A man convicted of shooting a U.S. Border Patrol agent nine years ago in a case that exposed a botched federal gun operation known as “Fast and Furious” was sentenced Wednesday to life in prison.
U.S. District Judge David C. Bury of Tucson sentenced Heraclio Osorio-Arellanes to the mandatory life sentence after hearing tearful statements from the sisters of Brian Terry, the agent who was fatally shot while on a mission near Rio Rico on Dec. 14, 2010.
Osorio-Arellanes is one of seven defendants who were charged in Terry’s slaying. Osorio-Arellanes was convicted of first-degree murder and other charges last year after being extradited from Mexico in 2018.
Terry’s death exposed the “Fast and Furious” operation, in which U.S. federal agents allowed criminals to buy firearms with the intention of tracking them to criminal organizations. But the U.S. Bureau of Alcohol, Tobacco, Firearms and Explosives lost track of most of the guns, including two found at the scene of Terry’s death.
The Obama administration was heavily criticized for the operation. Former Attorney General Eric Holder was held in contempt by Congress for refusing to turn over documents related to the sting.
The Terry family has flown from Michigan to Tucson to attend hearings in several cases tied to the agent’s death. On Wednesday, his two sisters spoke tearfully about life without their youngest brother.
Terry “was a man filled with so much dedication to keeping our country safe,” sister Kelly Willis said. He lit up every room he walked in had a beautiful smile, she added.
“You would think the time lessens the heartache, but it doesn’t,” she said.
Terry, 40 and a former U.S. Marine, was part of a four-man team in an elite Border Patrol unit staking out the Southern Arizona desert on a mission to find “rip-off” crew members who robbed drug smugglers. They encountered a group and identified themselves as police.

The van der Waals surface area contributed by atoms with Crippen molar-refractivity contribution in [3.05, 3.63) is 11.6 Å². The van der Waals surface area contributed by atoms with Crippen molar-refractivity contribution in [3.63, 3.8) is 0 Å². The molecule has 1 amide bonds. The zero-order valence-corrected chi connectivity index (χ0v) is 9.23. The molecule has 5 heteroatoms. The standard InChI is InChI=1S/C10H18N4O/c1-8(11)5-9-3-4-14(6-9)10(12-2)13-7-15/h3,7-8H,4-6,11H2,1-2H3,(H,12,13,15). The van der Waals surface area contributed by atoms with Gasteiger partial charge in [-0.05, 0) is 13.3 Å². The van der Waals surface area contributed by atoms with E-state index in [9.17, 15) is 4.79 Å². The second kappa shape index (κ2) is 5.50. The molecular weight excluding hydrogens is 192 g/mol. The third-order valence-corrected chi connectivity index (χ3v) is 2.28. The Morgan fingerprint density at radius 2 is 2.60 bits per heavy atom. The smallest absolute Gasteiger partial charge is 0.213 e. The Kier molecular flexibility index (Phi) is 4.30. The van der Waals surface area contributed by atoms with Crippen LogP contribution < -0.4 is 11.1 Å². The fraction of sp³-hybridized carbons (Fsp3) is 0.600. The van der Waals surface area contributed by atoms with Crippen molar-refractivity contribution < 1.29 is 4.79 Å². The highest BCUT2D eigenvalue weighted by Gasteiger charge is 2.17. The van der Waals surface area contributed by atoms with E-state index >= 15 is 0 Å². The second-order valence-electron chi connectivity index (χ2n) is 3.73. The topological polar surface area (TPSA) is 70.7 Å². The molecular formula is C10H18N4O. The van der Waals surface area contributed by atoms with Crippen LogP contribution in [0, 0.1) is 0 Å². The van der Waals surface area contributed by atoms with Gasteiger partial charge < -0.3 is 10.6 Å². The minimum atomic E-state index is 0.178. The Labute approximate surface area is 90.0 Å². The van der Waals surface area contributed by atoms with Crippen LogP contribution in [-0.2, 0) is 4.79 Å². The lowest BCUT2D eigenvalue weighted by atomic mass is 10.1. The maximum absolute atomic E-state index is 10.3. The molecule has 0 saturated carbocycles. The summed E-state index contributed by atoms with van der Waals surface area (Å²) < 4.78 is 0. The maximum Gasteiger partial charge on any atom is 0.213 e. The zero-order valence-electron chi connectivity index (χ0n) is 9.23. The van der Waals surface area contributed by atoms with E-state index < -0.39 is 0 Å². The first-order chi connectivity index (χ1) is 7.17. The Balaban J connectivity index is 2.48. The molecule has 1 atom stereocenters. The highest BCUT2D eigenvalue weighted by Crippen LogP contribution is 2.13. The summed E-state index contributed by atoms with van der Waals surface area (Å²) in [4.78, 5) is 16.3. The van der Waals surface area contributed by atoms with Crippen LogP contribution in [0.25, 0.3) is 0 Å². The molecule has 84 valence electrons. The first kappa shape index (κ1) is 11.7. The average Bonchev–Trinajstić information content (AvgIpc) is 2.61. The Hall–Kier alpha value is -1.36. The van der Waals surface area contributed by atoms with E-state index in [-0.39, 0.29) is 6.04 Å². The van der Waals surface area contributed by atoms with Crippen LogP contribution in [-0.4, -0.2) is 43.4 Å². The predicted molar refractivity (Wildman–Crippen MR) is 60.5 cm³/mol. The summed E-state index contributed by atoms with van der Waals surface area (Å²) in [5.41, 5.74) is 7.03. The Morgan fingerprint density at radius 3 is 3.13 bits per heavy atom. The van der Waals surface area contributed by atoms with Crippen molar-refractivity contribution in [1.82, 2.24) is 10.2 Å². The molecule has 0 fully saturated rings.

The men refused to stop, prompting an agent to fire bean bags at them. They responded by firing AK-47-type assault rifles. Terry was struck in the back and died soon after.
Osorio-Arellanes was the shooter that night. But he contends that he did not have a fair trial, and his attorney said he is illiterate and didn’t understand the proceedings.
“I feel like my rights are being violated as well,” Osorio-Arellanes said Wednesday.
The judge rebuked Osorio-Arellanes as he handed down his sentence.
“I think you know what the law is of the United States but you refuse to accept it,” Bury said. “In the United States, if you take the life of a human being while committing another felony, that’s murder in our country by statute.”
Five of the seven men charged in Terry’s killing are serving prison sentences after pleading guilty or being convicted. Only one, Jesus Rosario Favela-Astorga, has not been extradited or tried after being arrested in October 2017.
Tucson Sector Chief Roy Villareal, who along with about 20 other agents was present at the hearing, said in a statement that the sentencing brought them one step closer to justice.
“The sentencing brings a painful time closer to an end and serves as a reminder of the grave dangers our agents face in their selfless commitment to the safety of their communities and country,” Villareal said.